Under a new mayor, Seattle CTO Michael Mattmiller resigns
January 19, 2018
After four years of service, the city's head technology official says it's time to return to the private sector.
The global market is expected to exceed $774 billion within the next several years, according to new industry research.
Jason Shueh is a tech editor at StateScoop with a specialty for civic tech and smart city news. His articles and writing have covered numerous subj...
Smart city investment is booming, according to recent analysis from the Massachusetts-based BCC Research.
A report published Tuesday found that the smart city market reached $342.4 billion in 2016 and is projected to more than double by 2021, to an estimated $774.8 billion. The increase equates to an overall 17.7 percent growth rate. But despite this rapid growth, researchers estimate it will be years before the smart city sensor systems, predictive analytics tools and energy efficient buildings now being purchased become ubiquitous technologies.
North America holds the largest share of the smart city market at $118.5 billion in 2016 and is expected to continue its industry dominance in the coming years with a 2021 projection of $244.5 billion. New York, Los Angeles and Chicago are the top three U.S. cities driving investment in the space.
The report’s author, BCC research senior editor Michael Sullivan, told StateScoop the aggressive spike in smart city technology investment is fueled by a combination of new connectivity options and affordable analytics and sensor solutions. These are joined by new city organizational models that prioritize data-driven decision making and digital automation.
Energy is the biggest sector for smart city investment, Sullivan said, with cities seeking cleaner and more efficient systems to manage limited energy resources. Likewise, water and waste management is the second largest area, followed by transportation, assisted living facilities for the elderly and disabled, and e-government services — technologies like civic tech applications and back-end databases.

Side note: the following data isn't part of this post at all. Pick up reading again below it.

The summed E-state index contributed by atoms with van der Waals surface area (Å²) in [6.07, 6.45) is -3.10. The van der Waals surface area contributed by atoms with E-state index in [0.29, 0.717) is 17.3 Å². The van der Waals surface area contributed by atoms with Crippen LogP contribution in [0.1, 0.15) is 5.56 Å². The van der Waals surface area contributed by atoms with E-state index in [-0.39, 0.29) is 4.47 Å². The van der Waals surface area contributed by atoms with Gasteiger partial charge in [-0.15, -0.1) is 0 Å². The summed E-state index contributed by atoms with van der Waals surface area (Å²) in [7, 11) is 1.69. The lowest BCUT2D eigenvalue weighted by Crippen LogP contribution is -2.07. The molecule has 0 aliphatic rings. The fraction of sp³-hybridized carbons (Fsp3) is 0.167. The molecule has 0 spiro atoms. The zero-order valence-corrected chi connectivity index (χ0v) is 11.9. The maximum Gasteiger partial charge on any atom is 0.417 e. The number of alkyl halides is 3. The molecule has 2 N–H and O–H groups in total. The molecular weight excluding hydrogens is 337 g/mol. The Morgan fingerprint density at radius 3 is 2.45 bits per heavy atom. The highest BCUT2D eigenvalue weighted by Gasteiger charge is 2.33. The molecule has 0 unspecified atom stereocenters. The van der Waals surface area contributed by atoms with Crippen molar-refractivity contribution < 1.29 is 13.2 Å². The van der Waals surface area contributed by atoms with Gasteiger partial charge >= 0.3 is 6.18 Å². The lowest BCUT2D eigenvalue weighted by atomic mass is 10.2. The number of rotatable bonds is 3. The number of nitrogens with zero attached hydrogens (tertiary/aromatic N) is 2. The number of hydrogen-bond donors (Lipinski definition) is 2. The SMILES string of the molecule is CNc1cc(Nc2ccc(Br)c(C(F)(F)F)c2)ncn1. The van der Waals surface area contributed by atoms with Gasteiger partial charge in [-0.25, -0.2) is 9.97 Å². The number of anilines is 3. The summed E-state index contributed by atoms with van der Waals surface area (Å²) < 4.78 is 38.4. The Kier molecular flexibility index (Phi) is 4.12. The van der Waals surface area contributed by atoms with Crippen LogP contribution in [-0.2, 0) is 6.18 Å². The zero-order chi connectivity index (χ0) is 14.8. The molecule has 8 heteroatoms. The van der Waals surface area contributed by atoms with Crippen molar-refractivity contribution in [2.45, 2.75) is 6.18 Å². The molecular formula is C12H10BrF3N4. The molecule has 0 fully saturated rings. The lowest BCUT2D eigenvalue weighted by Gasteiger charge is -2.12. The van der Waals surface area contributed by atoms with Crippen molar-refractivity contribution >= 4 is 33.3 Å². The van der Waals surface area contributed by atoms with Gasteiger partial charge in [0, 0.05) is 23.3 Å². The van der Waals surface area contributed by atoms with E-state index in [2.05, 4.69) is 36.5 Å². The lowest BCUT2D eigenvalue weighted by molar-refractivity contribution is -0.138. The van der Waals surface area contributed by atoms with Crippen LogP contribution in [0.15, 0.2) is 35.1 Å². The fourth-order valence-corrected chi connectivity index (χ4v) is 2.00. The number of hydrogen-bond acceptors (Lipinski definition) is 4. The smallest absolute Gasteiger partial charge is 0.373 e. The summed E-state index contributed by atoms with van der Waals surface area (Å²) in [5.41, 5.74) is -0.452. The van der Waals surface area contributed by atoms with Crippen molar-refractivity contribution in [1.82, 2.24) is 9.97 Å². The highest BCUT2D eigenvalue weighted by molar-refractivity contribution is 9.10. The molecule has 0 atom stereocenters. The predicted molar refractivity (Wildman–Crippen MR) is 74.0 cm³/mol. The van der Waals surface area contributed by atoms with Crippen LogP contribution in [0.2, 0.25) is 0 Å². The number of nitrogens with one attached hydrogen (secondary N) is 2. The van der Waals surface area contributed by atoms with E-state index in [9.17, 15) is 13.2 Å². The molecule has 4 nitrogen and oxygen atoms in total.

Within the category of e-government, safety communications systems and cybersecurity rank second to legacy systems upgrades and replacement. The research shows that localities are trying to break data silos and consolidate new information from new applications.
“We’re seeing a lot of investment in traditional government data centers to make access to government information more attainable,” Sullivan said.
There is also a push for Internet of Things (IoT) solutions that are sought by cities that want more granular and accurate data on city services and infrastructure.
“IoT is facilitating new ways to do the same jobs,” he said. “Before, I think it would have been daunting to think about collecting sufficient data in all the activities in the city and get clear pictures of everything that’s happening.”
Yet the bustle of new technology and inventive digital solutions still leaves the market far from realizing its full potential. Most small cities, he said, have limited budgets to pay for or prioritize expensive smart city infrastructure upgrades — and larger cities, though still significant contributors to the smart city economy, are just beginning to utilize technologies to their full potential. Today, smart city technology has penetrated the market in just 20 percent of cities around the globe.
“I don’t see a city out there that comprehensively has every smart city application area and then has a unified overlay to manage those applications as a piece of single-city infrastructure,” Sullivan said. “That’s what not happened, yet that is what’s coming.”